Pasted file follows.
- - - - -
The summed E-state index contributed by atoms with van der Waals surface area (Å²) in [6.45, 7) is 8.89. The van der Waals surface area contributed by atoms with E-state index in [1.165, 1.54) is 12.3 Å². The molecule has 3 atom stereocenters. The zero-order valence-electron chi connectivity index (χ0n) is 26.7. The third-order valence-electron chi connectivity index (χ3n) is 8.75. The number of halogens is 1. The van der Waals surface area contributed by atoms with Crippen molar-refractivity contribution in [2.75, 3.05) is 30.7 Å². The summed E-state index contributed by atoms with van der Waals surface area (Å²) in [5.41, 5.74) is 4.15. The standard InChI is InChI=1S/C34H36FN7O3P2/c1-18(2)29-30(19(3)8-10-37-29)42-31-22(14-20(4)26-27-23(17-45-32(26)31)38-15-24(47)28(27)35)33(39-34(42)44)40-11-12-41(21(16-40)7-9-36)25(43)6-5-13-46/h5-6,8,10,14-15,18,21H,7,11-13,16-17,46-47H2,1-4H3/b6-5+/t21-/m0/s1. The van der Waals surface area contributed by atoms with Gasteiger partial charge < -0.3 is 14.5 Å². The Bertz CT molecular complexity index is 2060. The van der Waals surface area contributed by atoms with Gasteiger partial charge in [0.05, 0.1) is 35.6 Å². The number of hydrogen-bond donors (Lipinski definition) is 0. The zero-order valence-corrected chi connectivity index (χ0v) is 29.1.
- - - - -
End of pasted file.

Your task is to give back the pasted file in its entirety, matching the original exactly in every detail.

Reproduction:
The summed E-state index contributed by atoms with van der Waals surface area (Å²) in [6.45, 7) is 8.89. The van der Waals surface area contributed by atoms with E-state index in [1.165, 1.54) is 12.3 Å². The molecule has 3 atom stereocenters. The zero-order valence-electron chi connectivity index (χ0n) is 26.7. The third-order valence-electron chi connectivity index (χ3n) is 8.75. The number of halogens is 1. The van der Waals surface area contributed by atoms with Crippen molar-refractivity contribution in [2.75, 3.05) is 30.7 Å². The summed E-state index contributed by atoms with van der Waals surface area (Å²) in [5.41, 5.74) is 4.15. The standard InChI is InChI=1S/C34H36FN7O3P2/c1-18(2)29-30(19(3)8-10-37-29)42-31-22(14-20(4)26-27-23(17-45-32(26)31)38-15-24(47)28(27)35)33(39-34(42)44)40-11-12-41(21(16-40)7-9-36)25(43)6-5-13-46/h5-6,8,10,14-15,18,21H,7,11-13,16-17,46-47H2,1-4H3/b6-5+/t21-/m0/s1. The van der Waals surface area contributed by atoms with Gasteiger partial charge < -0.3 is 14.5 Å². The Bertz CT molecular complexity index is 2060. The van der Waals surface area contributed by atoms with Gasteiger partial charge in [0.05, 0.1) is 35.6 Å². The number of hydrogen-bond donors (Lipinski definition) is 0. The zero-order valence-corrected chi connectivity index (χ0v) is 29.1.